Musings and Mumbling on What I Read and Watch and Listen To.
Wednesday, July 25, 2012
Return to the Golden Age with Tales from the Hanging Monkey
Tales of the Gold Monkey only lasted one season in the early 1980s, but the series has developed a steady cult following in the years since its brief network run. Dismissed as nothing more than an inferior small screen knockoff of the contemporaneous Raiders of the Lost Ark, the series has finally started to earn the recognition denied it at the time. While it took a Hollywood blockbuster to convince network executives to green-light the series, the proposal had been around since the 1970s and the show was conceived, like Raiders, in homage to the serials and classic adventure stories of the past.
As much as Republic Pictures cliffhangers were an inspiration and the tall shadow cast by Humphrey Bogart in the classic Treasure of the Sierra Madre undeniably fell upon both properties, the longstanding tradition of South Seas adventures from James Michener’s Tales of the South Pacific to the fondly-remembered Adventures in Paradise series from the Golden Age of Television left an even more indelible mark on Tales of the Gold Monkey. The concept of a bar in an exotic location which serves as a literal and moral crossroads for travelers, expatriates, and fugitives had its roots in Casablanca and Old Time Radio’s nearly forgotten Rocky Jordan series. Tales of the Gold Monkey’s pedigree and neo-pulp credentials establish it as far more than just another Indiana Jones clone as the short-sighted and uninformed wags of the day insisted. Similarly 30 years later, the newly published South Seas adventures anthology, Tales from the Hanging Monkey is more than just an imitation of the 1980s cult series whose title it recalls.
The exotic South Seas bar serving as the nexus for the adventures of strangers whose paths would never otherwise cross is present here as much as it was in numerous Golden Age scripts, but Bill Craig has created something enchanting that is at once familiar and pleasingly fresh. The delights of New Pulp works such as this one are similar to discovering an OTR series you’ve never heard of and wondering why it isn’t better known. Craig’s anthology and the stories he and his fellow authors have crafted here are a perfect evocation of the simpler, cleaner, thrilling, unambiguous world of the first half of the last century. There’s an unmistakable sense of innocence and fun about the book that puts you in mind of what your parents or grandparents must have felt when they were young and whiling away a Saturday afternoon in a crowded movie house or sitting before the crackling radio speaker in the front room with the whole family gathered around on a quiet evening.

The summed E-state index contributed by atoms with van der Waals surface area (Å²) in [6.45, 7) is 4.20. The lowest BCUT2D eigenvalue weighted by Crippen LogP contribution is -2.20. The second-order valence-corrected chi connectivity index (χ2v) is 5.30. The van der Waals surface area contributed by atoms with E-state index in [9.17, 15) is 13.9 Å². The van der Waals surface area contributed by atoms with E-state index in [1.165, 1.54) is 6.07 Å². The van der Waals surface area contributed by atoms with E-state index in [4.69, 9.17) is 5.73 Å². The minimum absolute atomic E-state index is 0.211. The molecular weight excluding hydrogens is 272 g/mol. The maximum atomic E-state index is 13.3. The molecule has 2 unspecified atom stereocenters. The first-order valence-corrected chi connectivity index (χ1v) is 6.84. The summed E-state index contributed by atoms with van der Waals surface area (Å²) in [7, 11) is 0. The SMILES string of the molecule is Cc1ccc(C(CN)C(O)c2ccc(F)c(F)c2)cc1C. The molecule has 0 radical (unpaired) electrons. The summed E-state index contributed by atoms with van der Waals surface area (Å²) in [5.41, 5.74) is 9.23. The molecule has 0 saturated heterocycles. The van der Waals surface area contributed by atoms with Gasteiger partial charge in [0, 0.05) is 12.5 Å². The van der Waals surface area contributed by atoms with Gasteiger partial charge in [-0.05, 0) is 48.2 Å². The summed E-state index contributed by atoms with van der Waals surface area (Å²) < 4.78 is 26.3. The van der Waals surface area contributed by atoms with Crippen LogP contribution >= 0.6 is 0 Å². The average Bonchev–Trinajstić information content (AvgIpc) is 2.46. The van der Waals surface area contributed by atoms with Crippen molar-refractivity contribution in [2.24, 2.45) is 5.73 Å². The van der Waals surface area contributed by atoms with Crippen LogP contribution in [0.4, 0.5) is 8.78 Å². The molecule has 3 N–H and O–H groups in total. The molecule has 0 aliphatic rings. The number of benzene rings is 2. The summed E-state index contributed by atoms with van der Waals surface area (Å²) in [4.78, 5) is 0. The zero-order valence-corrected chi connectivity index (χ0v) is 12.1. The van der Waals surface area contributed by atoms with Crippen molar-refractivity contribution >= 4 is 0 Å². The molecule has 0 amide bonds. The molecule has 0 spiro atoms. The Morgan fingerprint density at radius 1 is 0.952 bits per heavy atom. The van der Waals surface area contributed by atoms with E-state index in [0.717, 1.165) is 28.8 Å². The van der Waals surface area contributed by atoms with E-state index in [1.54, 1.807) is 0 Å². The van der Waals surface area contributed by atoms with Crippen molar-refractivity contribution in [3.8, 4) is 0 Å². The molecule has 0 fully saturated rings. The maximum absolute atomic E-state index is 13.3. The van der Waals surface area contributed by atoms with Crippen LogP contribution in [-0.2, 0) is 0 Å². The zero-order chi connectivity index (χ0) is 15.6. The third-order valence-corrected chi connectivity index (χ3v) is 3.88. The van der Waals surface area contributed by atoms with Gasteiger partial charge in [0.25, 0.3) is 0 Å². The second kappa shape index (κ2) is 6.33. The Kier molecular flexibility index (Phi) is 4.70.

TO CONTINUE READING THIS ARTICLE, PLEASE VISIT THE BLACK GATE ON FRIDAY.
I was licensed by Sax Rohmer's Literary Estate to continue the Fu Manchu thrillers. THE TERROR OF FU MANCHU was published in 2009 and was a Pulp Factory Awards nominee for Best Pulp Novel. THE DESTINY OF FU MANCHU was published in April 2012.
My short fiction has appeared in THE RUBY FILES (2012/Airship 27), GASLIGHT GROETESQUE (2009/EDGE Publishing), TALES OF THE SHADOWMEN (2009/Black Coat Press), and LES COMPAGNONS DE L'OMBRE (2010/Riviere Blanche) and in the magazine, Van Helsing's Journal.
I am a former weekly columnist for The Cimmerian and am currently a weekly columnist for The Black Gate. My articles have been published in the magazines Blood 'n' Thunder, Van Helsing's Journal, and The Official Magazine of The Peter Sellers Appreciation Society. I was very honored to be nominated for a Rondo Award for Best Article of 2010 for a contribution to Van Helsing's Journal.
I recently collaborated with Tom Bleecker on the screenplay adaptation of his new novel, TEA MONEY. Still to come is THE OCCULT CASE BOOK OF SHANKAR HARDWICKE (a collection of short fiction featuring an original Edwardian detective) and a hardboiled detective novel, LAWHEAD.